Still ahead here, two former U.S. presidents with some choice words about the current commander in chief.

(COMMERCIAL BREAK) [04:38:15] HOWELL: A lot of stories following out of the Middle East. The prime minister of Lebanon resigning, leaving a political vacuum in that nation, also Saudi Arabia shooting down a missile attack from Yemen.

Let's now bring in Fawaz Gerges, the chair of contemporary Middle East studies at the London School of Economics, also the author of "ISIS: A History" live in our London newsroom this hour.

It's good to have you with us, Fawaz.

The former prime minister pointing to Iran and Hezbollah as its proxy in Lebanon, fueling greater instability, he says, to the point where he could no longer lead. What do you make of this?

FAWAZ GERGES, CHAIR, MIDDLE EAST STUDIES, LONDON SCHOOL OF ECONOMICS: Well, I mean, I think, George, now Lebanon is in the eye of the storm. The resignation of Prime Minister Saad Hariri is a political earthquake. Keep in mind, that Saad Hariri played a pivotal role in the formation of government at the end of '16, 2016.

Lebanon was not without -- was without a government for two years, before Saad Hariri came to Lebanon and reached basically kind of reconciliation with the other political rivals in Lebanon. He is a moderate political nationalist. He basically, my take on it is that he has reached the end of his patience. The political costs for Saad Hariri outweighed any benefits from staying in the government and that's why he resigned. The political situation and the social situation in Lebanon now is extremely, extremely serious.

HOWELL: With Yemen launching a missile into Saudi Arabia, is there a concern now that Saudi Arabia could be targeted with greater precision now?

[04:40:03] GERGES: You know, what we have -- what we have witnessed, George, in the past few weeks is that the Houthi movement that controls the government in Sana'a in Yemen has been firing more and more missiles on Saudi Arabia. This is the first ballistic missiles that almost reached the capital of Saudi Arabia, almost 600 kilometers.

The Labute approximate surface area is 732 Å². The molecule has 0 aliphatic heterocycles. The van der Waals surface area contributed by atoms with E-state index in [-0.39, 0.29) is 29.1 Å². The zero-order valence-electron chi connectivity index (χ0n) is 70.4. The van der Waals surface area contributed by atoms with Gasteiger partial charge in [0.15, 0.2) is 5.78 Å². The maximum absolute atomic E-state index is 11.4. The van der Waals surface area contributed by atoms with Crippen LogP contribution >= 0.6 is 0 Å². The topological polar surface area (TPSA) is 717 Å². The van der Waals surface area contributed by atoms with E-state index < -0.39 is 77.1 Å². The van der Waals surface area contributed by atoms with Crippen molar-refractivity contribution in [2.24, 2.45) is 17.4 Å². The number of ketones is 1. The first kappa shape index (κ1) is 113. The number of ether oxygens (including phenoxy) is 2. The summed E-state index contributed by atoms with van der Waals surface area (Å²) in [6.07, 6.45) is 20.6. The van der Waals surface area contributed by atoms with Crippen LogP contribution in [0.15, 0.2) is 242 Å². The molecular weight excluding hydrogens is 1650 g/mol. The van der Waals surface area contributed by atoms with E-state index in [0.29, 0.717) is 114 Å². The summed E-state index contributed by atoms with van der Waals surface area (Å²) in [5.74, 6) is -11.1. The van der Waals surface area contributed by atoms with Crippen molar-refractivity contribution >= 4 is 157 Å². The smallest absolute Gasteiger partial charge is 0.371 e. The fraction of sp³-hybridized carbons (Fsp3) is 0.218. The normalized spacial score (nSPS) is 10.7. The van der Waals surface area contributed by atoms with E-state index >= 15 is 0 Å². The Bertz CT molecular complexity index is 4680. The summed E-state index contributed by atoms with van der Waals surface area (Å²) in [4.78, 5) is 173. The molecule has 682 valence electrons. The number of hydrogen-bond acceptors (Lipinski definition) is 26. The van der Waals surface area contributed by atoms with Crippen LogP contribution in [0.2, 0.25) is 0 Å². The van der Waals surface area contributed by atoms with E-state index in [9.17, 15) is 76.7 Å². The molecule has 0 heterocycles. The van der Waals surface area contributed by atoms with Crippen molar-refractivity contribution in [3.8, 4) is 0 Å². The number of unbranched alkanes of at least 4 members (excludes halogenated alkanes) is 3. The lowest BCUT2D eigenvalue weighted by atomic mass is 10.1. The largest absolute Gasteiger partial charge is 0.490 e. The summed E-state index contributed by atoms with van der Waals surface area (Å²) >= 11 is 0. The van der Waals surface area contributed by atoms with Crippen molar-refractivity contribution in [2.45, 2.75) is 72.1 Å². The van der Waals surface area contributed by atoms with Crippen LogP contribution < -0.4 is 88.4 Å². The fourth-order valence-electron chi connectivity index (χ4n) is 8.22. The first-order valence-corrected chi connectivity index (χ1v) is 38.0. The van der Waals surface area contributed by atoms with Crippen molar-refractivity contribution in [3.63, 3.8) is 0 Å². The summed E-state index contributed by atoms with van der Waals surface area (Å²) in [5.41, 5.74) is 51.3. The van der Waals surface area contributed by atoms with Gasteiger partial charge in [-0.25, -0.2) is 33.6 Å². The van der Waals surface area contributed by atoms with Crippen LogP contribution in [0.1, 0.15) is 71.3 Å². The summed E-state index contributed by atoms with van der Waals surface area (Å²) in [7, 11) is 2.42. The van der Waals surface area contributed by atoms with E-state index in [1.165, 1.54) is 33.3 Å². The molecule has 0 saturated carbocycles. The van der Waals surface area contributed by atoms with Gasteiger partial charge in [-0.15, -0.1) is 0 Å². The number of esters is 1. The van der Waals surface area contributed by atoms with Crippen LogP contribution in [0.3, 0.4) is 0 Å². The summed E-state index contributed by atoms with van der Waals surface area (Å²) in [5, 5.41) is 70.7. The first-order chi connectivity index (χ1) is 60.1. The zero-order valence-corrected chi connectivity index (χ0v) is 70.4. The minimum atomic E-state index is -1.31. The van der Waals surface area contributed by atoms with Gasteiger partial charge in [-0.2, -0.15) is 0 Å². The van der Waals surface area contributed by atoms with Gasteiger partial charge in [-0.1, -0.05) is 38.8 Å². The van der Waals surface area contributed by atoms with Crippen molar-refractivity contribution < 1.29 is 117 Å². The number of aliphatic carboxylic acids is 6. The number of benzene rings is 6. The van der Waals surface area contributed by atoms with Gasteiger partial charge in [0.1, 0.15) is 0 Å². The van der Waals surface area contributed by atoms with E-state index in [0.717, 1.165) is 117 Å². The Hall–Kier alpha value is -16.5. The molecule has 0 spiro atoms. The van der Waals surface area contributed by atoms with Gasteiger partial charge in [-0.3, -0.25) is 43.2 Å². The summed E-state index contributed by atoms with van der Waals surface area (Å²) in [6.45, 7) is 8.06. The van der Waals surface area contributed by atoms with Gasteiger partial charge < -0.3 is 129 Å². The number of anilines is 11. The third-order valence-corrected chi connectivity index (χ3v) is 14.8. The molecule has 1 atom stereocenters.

So, yes, there is a major escalation. And this will have tremendous implications on the situation in Yemen itself because Saudi Arabia now feels extremely the urge to retaliate against the Houthi movement that controls the government in Sana'a.

HOWELL: And what we're seeing again is that proxy war between Saudi Arabia and Iran continue to heat up essentially.

GERGES: I think you're absolutely correct. We are seeing now the reverberations of geostrategic rivalries throughout the Middle East, in Syria, in Iraq, in Yemen, in Lebanon.

What Saudi Arabia is trying to do, George, is to counterbalance the spread of Iranian influence in the region. Saudi Arabia has become more muscular. It has become more active. It's leading from the front as opposed from the behind.

Whether you talk about Lebanon or Iraq or Yemen, my take on it is that the next few months are going to be extremely dangerous throughout the region because the geostrategic rivalry is intensifying and what has happened in Lebanon and the past 48 hours tells me that we're going to see more tensions, not only in Syria and Iraq, but even in Lebanon and other places as well.

I mean, I think the end of ISIS, the so-called Islamic State does not really mean the end of geostrategic struggles on the contrary. The dismantling of the physical caliphate will intensify the struggles between the pro-Iranian camp led by Iran, Syria, Hezbollah, and, of course, Saudi Arabia and its allies in the region including the United States.

HOWELL: Fawaz, I also want to ask you about the situation in Saudi Arabia, the anti-corruption committee that King Salman has created. As we reported a moment ago, several princes, ministers, former ministers have been detained.

A two-part question here. Is this mainly about cracking down on corruption and secondly, is there a sense that this is a move to consolidate power?

GERGES: I think these two questions, George, are interrelated to each other. What we are seeing in Saudi Arabia, my own take, we are seeing the birth of a new order. The crown prince, Muhammad bin Salman, is not only consolidating his power. But also laying out his vision for the kingdom and putting his vision into practice.

So, many people in the past two or three years really have underestimated the ability of the crown prince, Muhammad bin Salman, not only to consolidate his power, but to structure state and the economy. And everything that's happening in the past, you know, year or so, in Saudi Arabia tells me that Muhammad bin Salman, the crown prince, is really putting his basically ideas into practice and cracking down not only against opposition figures, oppositional figures in the kingdom, but basically trying to prevent as he said a few days ago the bleeding of the economy, and also the migration of resources from Saudi Arabia into other countries.